Camille Smith has treated hundreds of people over the years – but nothing could have prepared her for a conversation she recently had with a 90-year-old patient.
“I was one of the first black people she had ever interacted with,” says Camille, who works with patients who have inflammatory bowel disease at Barnet General Hospital.
“The woman was intelligent and friendly, and while she’d seen black people on the street, she had never interacted with a black person before. I was shocked.”
For Jamaican-born Camille, that story is a positive one about breaking down barriers because it was a chance to prove how easy it is to overcome our differences.
And as the Nursing and Midwifery Council (NMC) celebrates 100 years of regulation on December 23, Camille says the workforce really has come a long way since 1919.
But she still wants to see more ethnically diverse people representing nurses at a more senior level, a message that’s all the more pressing this Black History Month (October.)
Mother-of-three Camille added:
“More people from ethnic minorities aren’t afraid of challenging racism when faced with it anymore, and we’re becoming bolder and braver.
“We’re on the right track – for instance interviewing panels are becoming more ethnically diverse – but there’s still a lot more work that needs to be done.
“For example, I don’t feel like we’re represented at board level and it’s important to have people to advocate for you.
“I’m also worried that a lot of people won’t go for jobs they think are out of their reach simply because of the colour of their skin.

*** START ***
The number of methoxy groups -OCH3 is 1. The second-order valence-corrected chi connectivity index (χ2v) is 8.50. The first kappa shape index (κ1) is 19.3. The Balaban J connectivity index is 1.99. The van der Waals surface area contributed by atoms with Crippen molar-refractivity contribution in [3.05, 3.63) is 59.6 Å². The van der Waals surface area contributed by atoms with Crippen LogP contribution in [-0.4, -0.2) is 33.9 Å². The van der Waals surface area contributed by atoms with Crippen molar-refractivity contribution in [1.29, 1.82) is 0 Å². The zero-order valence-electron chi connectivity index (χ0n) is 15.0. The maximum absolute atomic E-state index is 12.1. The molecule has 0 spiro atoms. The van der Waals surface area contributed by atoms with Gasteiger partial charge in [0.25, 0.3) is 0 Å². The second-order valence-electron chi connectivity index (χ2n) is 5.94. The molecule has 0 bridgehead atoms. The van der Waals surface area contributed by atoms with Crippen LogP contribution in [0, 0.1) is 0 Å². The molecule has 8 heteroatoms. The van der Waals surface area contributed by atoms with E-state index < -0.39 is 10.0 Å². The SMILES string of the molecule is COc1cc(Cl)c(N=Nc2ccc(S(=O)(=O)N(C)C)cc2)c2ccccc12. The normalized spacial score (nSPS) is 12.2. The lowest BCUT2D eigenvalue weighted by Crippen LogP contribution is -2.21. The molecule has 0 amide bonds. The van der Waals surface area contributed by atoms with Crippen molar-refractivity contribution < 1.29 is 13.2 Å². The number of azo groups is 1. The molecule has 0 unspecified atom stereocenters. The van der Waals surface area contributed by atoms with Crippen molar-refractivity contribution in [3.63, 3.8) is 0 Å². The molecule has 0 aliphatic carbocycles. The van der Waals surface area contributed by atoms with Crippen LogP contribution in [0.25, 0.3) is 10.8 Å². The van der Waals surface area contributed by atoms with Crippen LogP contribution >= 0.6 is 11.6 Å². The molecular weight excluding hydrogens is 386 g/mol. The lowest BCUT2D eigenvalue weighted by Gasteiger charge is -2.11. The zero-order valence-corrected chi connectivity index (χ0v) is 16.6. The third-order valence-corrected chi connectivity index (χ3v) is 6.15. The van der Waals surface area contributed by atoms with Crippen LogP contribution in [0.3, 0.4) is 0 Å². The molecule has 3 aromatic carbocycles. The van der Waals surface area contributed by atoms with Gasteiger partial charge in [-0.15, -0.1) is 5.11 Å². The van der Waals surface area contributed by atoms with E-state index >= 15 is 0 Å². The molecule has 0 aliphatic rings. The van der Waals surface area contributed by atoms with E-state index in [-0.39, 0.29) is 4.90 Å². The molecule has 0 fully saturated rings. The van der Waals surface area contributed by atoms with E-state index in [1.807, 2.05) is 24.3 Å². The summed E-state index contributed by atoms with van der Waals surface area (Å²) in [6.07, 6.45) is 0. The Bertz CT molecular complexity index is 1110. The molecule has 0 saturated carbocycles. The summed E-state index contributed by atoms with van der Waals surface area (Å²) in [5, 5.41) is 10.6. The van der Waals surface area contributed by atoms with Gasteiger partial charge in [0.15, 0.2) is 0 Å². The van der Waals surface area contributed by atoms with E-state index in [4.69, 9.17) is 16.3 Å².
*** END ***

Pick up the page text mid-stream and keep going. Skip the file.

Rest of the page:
“If you don’t get a job you think you were qualified for, there’s always that worry – was it because there was someone better, or was it because I am black?
“That upsets me because it should be about your capabilities, not about how you look.”
Camille, 47, has never experienced any discrimination, but understands it’s a harsh reality for many nurses across the UK.
As a young girl in Jamaica, she always knew she wanted to be a nurse, but had to quit two years after starting her degree in the 1990s.
She decided to move to London for better opportunities, and found a well-paid, stable job working with people with learning disabilities – but couldn’t ignore her calling.
So in 2001, she gained a place to study adult nursing at Middlesex University, having to start her degree from scratch all over again.
When she finally received her PIN in 2005, she’d already received a job offer as a staff nurse in general medicine at Chase Farm Hospital.
“I jumped for joy – that was such a relief,” she said. “But the change from being a student nurse to a qualified nurse was quite a dramatic one.
“As a student I had the protection of my teachers and mentors, but suddenly I was out on my own so what if something went wrong?
“I quickly learnt to trust myself. I learnt a lot from the other nurses and was like a sponge, sucking up everything I could.”
She quickly rose through the ranks to senior sister, and in 2014, took on a role at Barnet General Hospital on a gastrointestinal ward.
Camille’s job as a clinical nurse specialist now sees her looking after people with Crohn’s Disease and Ulcerative Colitis, two conditions which affect the bowel.
“I find learning about the diseases very interesting,” she says. “People are very vulnerable, it’s a debilitating illness.
“Making a difference in someone else’s life is rewarding.
“I enjoy chatting to patients and helping them find ways they can manage their condition, as well as providing support.”
As the profession evolves, Camille says nursing regulation is as important today as it was 100 years ago.
“We need to have guidelines,” she said. “We need to have something to work to and there needs to be accountability. Regulation is still incredibly important.”